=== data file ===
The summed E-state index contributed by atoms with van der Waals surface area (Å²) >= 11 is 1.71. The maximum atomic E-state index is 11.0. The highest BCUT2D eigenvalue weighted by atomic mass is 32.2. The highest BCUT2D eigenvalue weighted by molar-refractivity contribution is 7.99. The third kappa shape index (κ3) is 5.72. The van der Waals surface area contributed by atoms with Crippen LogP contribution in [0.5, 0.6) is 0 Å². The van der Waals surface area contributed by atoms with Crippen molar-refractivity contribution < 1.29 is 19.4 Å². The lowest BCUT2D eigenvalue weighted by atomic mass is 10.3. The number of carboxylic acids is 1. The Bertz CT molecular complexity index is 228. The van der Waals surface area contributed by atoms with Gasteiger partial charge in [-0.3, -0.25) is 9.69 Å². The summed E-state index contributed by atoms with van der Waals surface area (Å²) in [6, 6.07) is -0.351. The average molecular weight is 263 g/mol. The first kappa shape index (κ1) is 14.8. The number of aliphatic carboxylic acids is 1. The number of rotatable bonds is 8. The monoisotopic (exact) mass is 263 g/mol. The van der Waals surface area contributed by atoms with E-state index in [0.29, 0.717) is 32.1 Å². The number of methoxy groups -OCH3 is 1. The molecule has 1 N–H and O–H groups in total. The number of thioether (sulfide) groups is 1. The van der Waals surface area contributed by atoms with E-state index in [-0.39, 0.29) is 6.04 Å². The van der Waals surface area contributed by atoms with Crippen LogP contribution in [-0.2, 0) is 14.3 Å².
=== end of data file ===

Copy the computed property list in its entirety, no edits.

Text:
The summed E-state index contributed by atoms with van der Waals surface area (Å²) >= 11 is 1.71. The maximum atomic E-state index is 11.0. The highest BCUT2D eigenvalue weighted by atomic mass is 32.2. The highest BCUT2D eigenvalue weighted by molar-refractivity contribution is 7.99. The third kappa shape index (κ3) is 5.72. The van der Waals surface area contributed by atoms with Crippen LogP contribution in [0.5, 0.6) is 0 Å². The van der Waals surface area contributed by atoms with Crippen molar-refractivity contribution < 1.29 is 19.4 Å². The lowest BCUT2D eigenvalue weighted by atomic mass is 10.3. The number of carboxylic acids is 1. The Bertz CT molecular complexity index is 228. The van der Waals surface area contributed by atoms with Gasteiger partial charge in [-0.3, -0.25) is 9.69 Å². The summed E-state index contributed by atoms with van der Waals surface area (Å²) in [6, 6.07) is -0.351. The average molecular weight is 263 g/mol. The first kappa shape index (κ1) is 14.8. The number of aliphatic carboxylic acids is 1. The number of rotatable bonds is 8. The monoisotopic (exact) mass is 263 g/mol. The van der Waals surface area contributed by atoms with E-state index in [0.29, 0.717) is 32.1 Å². The number of methoxy groups -OCH3 is 1. The molecule has 1 N–H and O–H groups in total. The number of thioether (sulfide) groups is 1. The van der Waals surface area contributed by atoms with E-state index in [-0.39, 0.29) is 6.04 Å². The van der Waals surface area contributed by atoms with Crippen LogP contribution in [-0.2, 0) is 14.3 Å².